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Creating an Unconventional Assembly Line

Researchers aims to transform simple chemical building blocks into complex chemical compounds faster.


Chemical compounds are integral in our lives. They play a starring role in everything from developing new drugs to adding flavor to a dish. Complex chemical compounds — think penicillin or olive oil — are built from elements and simple chemical building blocks. The building process is expedited by enzymes.

A scientist working at a bench without enzymes cannot begin to compete with this speed, accuracy or efficiency found in nature. Scientists constantly leverage enzymes in their chemical reactions, a process called biocatalysis.

With the support of a new National Science Foundation (NSF) grant, Professors Claudia Schmidt-Dannert (Biochemistry, Molecular Biology & Biophysics / BioTechnology Institute) and Vincent Noireaux (CSE, Physics) seek to reduce the steps involved in biocatalysis.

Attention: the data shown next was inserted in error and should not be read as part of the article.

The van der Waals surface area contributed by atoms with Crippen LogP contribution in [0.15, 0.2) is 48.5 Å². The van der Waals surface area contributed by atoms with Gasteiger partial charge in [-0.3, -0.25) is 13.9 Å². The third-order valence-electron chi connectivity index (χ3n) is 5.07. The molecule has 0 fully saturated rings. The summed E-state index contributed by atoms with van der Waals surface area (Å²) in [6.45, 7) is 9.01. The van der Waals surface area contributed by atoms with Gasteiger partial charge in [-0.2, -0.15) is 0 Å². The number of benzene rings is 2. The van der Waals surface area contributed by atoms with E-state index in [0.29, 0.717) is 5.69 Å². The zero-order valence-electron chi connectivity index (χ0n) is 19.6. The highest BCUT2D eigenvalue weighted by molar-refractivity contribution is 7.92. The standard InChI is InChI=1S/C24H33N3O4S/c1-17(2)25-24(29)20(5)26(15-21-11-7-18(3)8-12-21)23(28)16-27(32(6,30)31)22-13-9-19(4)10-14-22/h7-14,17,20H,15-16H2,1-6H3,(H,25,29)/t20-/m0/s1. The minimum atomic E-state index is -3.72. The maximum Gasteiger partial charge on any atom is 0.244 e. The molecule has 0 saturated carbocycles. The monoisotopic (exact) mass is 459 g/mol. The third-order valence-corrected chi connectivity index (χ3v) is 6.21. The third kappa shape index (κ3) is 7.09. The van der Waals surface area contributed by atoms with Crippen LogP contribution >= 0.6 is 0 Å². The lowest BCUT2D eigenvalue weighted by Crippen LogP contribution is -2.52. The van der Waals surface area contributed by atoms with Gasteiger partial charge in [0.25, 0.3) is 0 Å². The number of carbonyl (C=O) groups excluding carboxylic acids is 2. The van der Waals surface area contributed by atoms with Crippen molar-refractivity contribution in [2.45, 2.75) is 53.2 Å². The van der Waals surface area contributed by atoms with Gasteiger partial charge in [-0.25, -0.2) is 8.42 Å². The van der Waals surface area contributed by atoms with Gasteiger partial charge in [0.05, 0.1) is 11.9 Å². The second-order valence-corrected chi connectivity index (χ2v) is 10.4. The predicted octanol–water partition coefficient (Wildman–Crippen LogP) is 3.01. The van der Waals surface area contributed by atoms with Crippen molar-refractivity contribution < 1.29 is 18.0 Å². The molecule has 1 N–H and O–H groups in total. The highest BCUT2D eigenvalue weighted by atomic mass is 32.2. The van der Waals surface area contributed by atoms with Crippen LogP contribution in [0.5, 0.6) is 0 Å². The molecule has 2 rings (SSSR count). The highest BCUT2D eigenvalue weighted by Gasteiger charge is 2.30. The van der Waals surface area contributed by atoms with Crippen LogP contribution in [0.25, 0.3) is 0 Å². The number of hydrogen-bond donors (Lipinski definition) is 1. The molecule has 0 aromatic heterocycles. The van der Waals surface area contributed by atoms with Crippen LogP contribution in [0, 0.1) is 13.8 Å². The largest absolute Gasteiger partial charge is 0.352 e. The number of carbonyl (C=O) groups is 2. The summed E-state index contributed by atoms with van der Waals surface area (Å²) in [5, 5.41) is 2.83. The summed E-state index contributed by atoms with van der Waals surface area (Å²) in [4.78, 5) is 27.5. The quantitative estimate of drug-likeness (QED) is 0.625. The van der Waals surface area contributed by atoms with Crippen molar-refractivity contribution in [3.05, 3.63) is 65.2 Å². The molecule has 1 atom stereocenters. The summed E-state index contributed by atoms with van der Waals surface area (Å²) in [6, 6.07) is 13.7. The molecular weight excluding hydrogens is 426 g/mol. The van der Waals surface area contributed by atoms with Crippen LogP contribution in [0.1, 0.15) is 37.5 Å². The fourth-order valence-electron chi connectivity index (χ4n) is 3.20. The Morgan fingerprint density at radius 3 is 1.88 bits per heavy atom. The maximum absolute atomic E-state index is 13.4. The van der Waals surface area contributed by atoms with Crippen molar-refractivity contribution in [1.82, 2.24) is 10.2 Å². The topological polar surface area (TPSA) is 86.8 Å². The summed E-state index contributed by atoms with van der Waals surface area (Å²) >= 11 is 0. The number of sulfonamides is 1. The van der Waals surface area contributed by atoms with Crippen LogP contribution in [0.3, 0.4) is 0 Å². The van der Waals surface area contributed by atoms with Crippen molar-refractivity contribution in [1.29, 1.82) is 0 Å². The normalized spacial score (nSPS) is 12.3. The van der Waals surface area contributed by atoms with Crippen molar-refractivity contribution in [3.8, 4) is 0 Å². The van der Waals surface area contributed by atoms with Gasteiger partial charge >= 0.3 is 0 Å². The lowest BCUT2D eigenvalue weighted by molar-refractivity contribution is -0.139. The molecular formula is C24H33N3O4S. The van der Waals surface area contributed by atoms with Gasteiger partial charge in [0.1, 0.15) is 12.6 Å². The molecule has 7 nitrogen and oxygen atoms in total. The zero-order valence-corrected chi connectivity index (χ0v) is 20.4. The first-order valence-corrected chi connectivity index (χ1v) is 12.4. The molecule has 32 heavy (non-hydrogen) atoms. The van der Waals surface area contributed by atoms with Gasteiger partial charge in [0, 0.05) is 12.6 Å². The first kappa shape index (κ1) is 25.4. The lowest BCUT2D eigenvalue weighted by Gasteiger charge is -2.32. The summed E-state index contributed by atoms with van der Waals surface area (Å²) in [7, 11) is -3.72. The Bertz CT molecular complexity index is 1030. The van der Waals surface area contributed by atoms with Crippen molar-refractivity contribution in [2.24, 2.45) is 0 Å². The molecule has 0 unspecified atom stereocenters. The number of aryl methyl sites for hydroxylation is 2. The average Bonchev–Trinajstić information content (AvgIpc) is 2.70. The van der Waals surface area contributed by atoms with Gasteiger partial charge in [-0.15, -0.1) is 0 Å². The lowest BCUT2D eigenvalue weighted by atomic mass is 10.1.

Currently scientists rely on genetically-altered E. coli cultures to serve as “enzyme factories.” Engineered to produce a specific enzyme, scientists culture E. coli and then harvest the resulting enzyme. Depending on how many different types of enzymes they need to complete the final reaction, scientists might repeat these steps several times. 

Researchers want to eliminate the need to culture E. coli. “We hope to build an artificial cell system that runs a metabolic pathway which will produce the enzymes of interest. It won’t look like a traditional cell, which is why we call it a cell system. It will only contain the genes that are required to convert a simple building block into a complex molecule,” says Schmidt-Dannert.

The researchers first connected through the Grand Challenges Program, which aims to foster interdisciplinary research teams within the College and beyond. Bringing their unique perspectives, they hope to revolutionize biocatalysis. Schmidt-Dannert imagines a day when her lab can say goodbye to culturing E. coli for the sole purpose of harvesting enzymes. Hopefully, using artificial cell systems, the team will be able to go from a simple chemical to a complex chemical compound with greater efficiency.  – Claire Wilson

 

Posted 
November, 2019